Renault ZOE running costs
|Insurance group||Warranty||Service interval||2020/21 company-car tax cost (20%/40%)|
|19-23||4yrs / 100,000 miles||1yr / 18,000 miles||£0|
The Renault ZOE seems expensive when you first glance at the headline price. This is a Clio-sized car, after all, and a batteries-included price north of £25,000 seems a lot. The reality is that electric cars are still more expensive than their petrol equivalents, but the good news is that the ZOE offers more flexibility in paying for it than most.
If you want to keep the up-front costs right down, then leasing the battery and opting for monthly finance could be the best way forward. Finance details have yet to be confirmed, but Renault executives are confident they’ll be better than for the previous ZOE. That's because residual forecasts suggest this one will hold its value better than its predecessor, and better than the Peugeot e-208 and Vauxhall Corsa-e.
It’d be reasonable to expect monthly costs to start at around £250 for the batteries-included car, and usefully less than that for the battery-lease variant.
However, while the battery lease might be tempting given the foolproof battery cover that comes with it, bear in mind that it’ll start at £50 a month with a rather low 4,000-mile annual limit (these figures have also yet to be confirmed), so getting a decent finance deal on a batteries-included car could be cheaper in the long run. Batteries-included ZOEs are easy to differentiate by the ‘i’ in their name.
Roadside assistance is provided for four years if you buy the battery (breaking down to three years' UK and European cover, plus an additional year of UK-only), while battery leasing means you'll have roadside assistance as long as the battery contract stands.
Fully charging the ZOE at home will cost about £7 (assuming an average electric tariff of 14p/kWh), but using late-night off-peak rates could halve that. Charging at a motorway fast charger is always going to be more expensive; these tend to cost around 30p/kWh, so assuming a top-up from 20-80%, you’re looking at just under £10 per visit.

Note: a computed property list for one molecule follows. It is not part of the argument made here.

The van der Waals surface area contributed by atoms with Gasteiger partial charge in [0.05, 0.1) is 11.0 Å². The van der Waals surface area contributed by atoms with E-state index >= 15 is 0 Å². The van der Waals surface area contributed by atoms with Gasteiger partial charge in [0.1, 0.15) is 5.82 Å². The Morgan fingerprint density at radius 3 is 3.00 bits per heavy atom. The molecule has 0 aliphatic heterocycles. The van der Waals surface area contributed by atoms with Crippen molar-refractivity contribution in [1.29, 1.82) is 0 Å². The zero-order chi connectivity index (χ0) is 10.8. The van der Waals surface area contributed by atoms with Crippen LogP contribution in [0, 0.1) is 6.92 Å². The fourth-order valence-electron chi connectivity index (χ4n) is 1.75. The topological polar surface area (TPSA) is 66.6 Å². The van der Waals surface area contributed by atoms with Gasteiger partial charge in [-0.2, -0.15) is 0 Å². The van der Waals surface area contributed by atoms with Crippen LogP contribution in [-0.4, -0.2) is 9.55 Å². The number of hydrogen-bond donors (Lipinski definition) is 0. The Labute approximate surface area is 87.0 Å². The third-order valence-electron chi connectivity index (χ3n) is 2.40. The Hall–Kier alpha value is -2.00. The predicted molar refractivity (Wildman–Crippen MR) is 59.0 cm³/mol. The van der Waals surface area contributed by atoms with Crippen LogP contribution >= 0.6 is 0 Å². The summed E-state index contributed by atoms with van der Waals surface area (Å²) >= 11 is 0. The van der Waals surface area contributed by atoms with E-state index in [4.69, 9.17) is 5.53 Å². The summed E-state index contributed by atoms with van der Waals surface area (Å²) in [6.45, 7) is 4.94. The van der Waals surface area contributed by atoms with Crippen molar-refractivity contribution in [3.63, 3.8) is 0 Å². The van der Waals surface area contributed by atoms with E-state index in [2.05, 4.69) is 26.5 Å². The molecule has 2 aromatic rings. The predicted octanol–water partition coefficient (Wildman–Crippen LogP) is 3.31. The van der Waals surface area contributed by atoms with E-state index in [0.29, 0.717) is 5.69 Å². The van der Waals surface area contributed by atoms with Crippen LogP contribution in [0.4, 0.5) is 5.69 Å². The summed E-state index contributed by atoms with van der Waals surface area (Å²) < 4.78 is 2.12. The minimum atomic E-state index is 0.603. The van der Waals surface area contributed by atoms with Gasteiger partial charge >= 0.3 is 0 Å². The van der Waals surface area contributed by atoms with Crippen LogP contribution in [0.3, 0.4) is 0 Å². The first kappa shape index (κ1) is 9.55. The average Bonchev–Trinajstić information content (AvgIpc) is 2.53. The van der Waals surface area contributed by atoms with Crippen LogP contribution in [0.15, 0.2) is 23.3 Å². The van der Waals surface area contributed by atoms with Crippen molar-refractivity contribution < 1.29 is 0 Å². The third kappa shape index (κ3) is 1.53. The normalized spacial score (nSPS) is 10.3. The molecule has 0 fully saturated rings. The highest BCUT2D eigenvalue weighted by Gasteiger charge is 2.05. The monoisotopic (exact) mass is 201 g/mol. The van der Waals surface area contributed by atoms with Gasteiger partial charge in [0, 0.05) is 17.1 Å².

Given that the ZOE promises great efficiency at a potential 4.7miles per kWh in good conditions, it’s likely that your money will go a bit further in the Renault than in its rivals.
Renault ZOE insurance group
The ZOE falls into insurance groups 19 to 23, depending on which model you choose. This is noticeably higher than you’ll pay for an equivalent diesel Renault Clio, which falls into group 10, so do check insurance costs before settling for the ZOE if you’re a new or young driver.
The Renault ZOE is covered for four years or 100,000 miles, which is better than many rivals, if not as good as the cover you get on a Hyundai Kona Electric or Kia e-Niro. The batteries are covered against failure or significant degradation for eight years or 100,000 miles (you can read more about this in the Range & Charging section).
Renault offers various fixed-price servicing plans, starting at £449 for three years or £669 for four years, and you can spread the cost with monthly payments of as little as £9. A service is required every year or 18,000 miles.
As with every zero-emissions car, the Renault ZOE is exempt from VED (road tax) for the foreseeable future, and it'll also cost you nothing to run one as a company car during the 2020/21 financial year.
Predicting residual values is a dark and imprecise art, but industry specialists have suggested that the ZOE’s significant overhaul means it'll be worth some £3,000 more than an equivalent pre-facelift ZOE on the used-car market after three years and 30,000 miles. Its depreciation is even forecast to be slightly better than for the Peugeot e-208 and Vauxhall Corsa-e, both of which have a shorter range.